Posted on November 10, 2017 in Workplace Harassment
Workplace bullying is an endemic problem in the USA, with a 2014 survey of 1,000 people indicating that over a quarter of employees have been victims at some point, and almost three quarters have witnessed or were aware of bullying incidents.
For victims of workplace bullying in San Diego, knowing how to stop the bully and resolve the issue without making things worse for yourself can be a real challenge. However, no employee should have to live with bullying in the workplace, so if you are being targeted by a bully, this article will share five strategies on how to handle a workplace bully.
Workplace bullying is the repeated, harmful mistreatment of another party by one or more aggressors, which may be intimidatory, threatening or belittling, or affect your ability to perform your job.
It may include (but is not limited to) derogatory comments about yourself or your work, attempts to obstruct your ability to work effectively or sabotage your work, spreading rumors or deleterious gossip about you, or encouraging other parties to join in with any of these behaviors.
Workplace bullying is usually ongoing rather than isolated to one incident, and may worsen and escalate over time as the bully becomes more confident.
Both workplace bullying and workplace harassment are serious issues, but it is important to be able to tell the difference between them, because the way they are viewed in law and how companies are expected to protect against them are rather different.
Harassment in the workplace is hostile, abusive or intimidating behavior that is targeted at an individual because of a certain characteristic they possess or are perceived to possess, such as the color of their skin, gender, sexual orientation, religion, or disability status. Harassment pertains to legally protected categories – meaning that it is mandated in law that no person may be penalized or mistreated as a result of them.
Bullying, on the other hand, may involve the same or very similar behaviors and results, but is not specific to a certain legally protected category.
If a workplace bully is making your life a misery, you don’t simply have to put up with it and hope that it goes away – or look for another job. Here are five of the most effective strategies for handling a workplace bully.
If someone is bullying you in the workplace, it might seem obvious to you that they are doing this deliberately – but a surprisingly large number of bullies don’t recognize their own behavior for what it is. Speaking out to your bully themselves can be really hard – and if you don’t feel capable of doing this, don’t beat yourself up about it.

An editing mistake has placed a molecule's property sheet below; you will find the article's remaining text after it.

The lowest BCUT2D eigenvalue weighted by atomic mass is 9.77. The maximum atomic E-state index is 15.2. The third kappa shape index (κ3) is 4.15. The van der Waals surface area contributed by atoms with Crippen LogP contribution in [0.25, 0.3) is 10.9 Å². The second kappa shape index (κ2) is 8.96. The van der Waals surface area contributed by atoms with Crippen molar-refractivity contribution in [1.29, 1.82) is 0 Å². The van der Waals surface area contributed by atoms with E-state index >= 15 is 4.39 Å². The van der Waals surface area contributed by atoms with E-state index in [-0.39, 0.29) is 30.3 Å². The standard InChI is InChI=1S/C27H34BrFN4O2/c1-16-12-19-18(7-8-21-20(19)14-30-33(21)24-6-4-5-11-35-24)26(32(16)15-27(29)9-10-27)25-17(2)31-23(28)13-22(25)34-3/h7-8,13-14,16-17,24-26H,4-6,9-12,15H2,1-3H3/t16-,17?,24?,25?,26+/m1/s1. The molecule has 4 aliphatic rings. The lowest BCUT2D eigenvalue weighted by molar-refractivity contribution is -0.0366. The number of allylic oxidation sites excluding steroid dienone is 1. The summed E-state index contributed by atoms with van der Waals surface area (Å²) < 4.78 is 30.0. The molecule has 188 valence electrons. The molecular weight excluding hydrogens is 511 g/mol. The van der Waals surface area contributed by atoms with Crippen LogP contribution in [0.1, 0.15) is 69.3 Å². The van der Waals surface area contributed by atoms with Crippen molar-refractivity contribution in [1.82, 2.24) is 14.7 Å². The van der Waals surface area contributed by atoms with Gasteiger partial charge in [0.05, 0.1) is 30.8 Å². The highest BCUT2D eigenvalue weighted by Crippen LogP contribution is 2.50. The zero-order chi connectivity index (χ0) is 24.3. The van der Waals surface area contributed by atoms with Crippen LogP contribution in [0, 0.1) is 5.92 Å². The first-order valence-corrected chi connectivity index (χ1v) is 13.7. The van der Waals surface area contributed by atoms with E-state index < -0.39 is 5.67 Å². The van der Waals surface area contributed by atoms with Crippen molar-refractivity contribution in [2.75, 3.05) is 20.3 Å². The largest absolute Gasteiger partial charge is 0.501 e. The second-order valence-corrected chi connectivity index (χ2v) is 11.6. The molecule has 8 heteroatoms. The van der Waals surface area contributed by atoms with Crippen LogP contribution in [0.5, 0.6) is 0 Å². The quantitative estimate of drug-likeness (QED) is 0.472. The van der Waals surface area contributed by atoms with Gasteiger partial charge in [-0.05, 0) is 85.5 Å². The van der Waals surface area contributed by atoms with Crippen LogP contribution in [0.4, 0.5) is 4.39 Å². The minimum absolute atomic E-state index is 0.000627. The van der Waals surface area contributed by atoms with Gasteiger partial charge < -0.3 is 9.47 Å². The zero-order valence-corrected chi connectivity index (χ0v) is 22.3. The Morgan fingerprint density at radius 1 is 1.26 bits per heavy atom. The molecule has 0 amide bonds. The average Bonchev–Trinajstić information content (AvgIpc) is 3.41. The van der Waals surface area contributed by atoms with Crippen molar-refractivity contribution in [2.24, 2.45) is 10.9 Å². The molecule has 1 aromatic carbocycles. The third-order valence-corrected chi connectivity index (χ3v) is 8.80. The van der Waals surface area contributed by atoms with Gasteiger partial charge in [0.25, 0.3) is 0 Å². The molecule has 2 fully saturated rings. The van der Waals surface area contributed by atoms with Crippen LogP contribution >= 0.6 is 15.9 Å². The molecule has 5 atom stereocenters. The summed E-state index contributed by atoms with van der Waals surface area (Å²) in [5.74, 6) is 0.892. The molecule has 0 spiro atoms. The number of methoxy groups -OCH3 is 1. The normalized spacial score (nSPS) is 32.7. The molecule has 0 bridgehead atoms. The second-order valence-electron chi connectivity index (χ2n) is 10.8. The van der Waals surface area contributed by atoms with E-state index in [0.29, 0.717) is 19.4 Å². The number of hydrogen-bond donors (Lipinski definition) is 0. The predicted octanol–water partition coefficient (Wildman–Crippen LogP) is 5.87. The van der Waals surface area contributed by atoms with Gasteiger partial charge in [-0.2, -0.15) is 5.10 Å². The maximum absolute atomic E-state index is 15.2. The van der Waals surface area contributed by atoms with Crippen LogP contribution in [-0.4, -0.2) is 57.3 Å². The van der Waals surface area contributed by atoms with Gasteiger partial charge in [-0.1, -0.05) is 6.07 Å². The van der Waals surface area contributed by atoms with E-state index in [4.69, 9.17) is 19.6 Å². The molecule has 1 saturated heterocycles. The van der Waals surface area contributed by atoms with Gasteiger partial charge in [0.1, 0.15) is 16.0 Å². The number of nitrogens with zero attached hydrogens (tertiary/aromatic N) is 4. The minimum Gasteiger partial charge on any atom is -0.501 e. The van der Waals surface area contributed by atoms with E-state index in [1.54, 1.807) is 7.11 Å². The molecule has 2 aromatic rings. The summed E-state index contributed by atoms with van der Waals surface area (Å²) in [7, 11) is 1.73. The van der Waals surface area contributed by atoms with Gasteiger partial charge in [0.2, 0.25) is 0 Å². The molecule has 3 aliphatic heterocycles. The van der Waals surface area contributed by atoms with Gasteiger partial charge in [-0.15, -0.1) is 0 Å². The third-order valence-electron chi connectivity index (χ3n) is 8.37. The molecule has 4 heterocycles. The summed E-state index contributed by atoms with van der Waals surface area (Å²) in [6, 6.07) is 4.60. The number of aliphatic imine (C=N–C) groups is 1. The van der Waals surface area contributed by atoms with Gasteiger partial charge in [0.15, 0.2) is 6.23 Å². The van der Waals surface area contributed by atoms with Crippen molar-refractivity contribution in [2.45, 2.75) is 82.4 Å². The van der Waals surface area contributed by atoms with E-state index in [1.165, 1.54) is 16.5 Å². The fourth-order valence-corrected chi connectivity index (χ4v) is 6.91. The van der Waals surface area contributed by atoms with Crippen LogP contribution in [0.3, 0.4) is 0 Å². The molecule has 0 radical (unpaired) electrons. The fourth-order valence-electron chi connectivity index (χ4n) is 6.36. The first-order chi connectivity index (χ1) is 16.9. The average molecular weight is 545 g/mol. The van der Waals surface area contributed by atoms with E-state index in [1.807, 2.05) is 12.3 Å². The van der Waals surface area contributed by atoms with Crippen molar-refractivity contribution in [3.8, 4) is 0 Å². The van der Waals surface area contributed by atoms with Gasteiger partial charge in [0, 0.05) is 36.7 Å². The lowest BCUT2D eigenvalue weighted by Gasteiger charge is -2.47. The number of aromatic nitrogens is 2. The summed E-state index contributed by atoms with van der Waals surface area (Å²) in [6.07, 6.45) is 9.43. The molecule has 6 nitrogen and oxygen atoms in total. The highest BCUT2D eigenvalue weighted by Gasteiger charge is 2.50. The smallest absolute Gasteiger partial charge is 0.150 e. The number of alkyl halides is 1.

But if you can or are willing to, try speaking directly to your bully about their behavior. “You’re bullying me” can be a powerful wake-up call for someone who may not have perceived their behavior for what it is – and giving specific examples of their actions and how this affects you may be enough to cause the bully to take a good look at themselves and rectify their behavior.
If you don’t feel that you can speak to your bully directly or have already tried and nothing has changed, the next step is to get your boss involved – or their boss if it your direct manager that is the problem! Whether you want to make things formal at this stage or not is up to you, but if workplace bullying is affecting you, the sooner you speak up and make someone in power aware of the problem, the better.
If you aren’t happy with your boss’s response or feel as if you cannot speak to them, contact the HR department of your company and ask them to intervene. You may also wish to make use of workplace wellness schemes, pastoral support services and any other resources your company may provide too.
Bullying tends to be repetitive and will often escalate over time, so it is important to keep a record of every incident to refer back to later on, and to support any complaint or claim you might make in the future.
Record the times, dates, and places of all incidents, as well as what was said or done – and if any witnesses were present.
Workplace bullying rarely happens in a vacuum – many bullies will think nothing of carrying out their behavior in front of others, or even inciting others to join in. Your bully may even be victimizing other people too, whether you know about it or not – so ask other people who witness bullying to speak up and keep their own records too.
If you have been the victim of workplace bullying and don’t know where to turn for advice and advocacy, or if you are unhappy with the way your company has handled a complaint you have made about bullying, contact Walker Law now for confidential support. Our team of employment law experts in San Diego are here to help you today!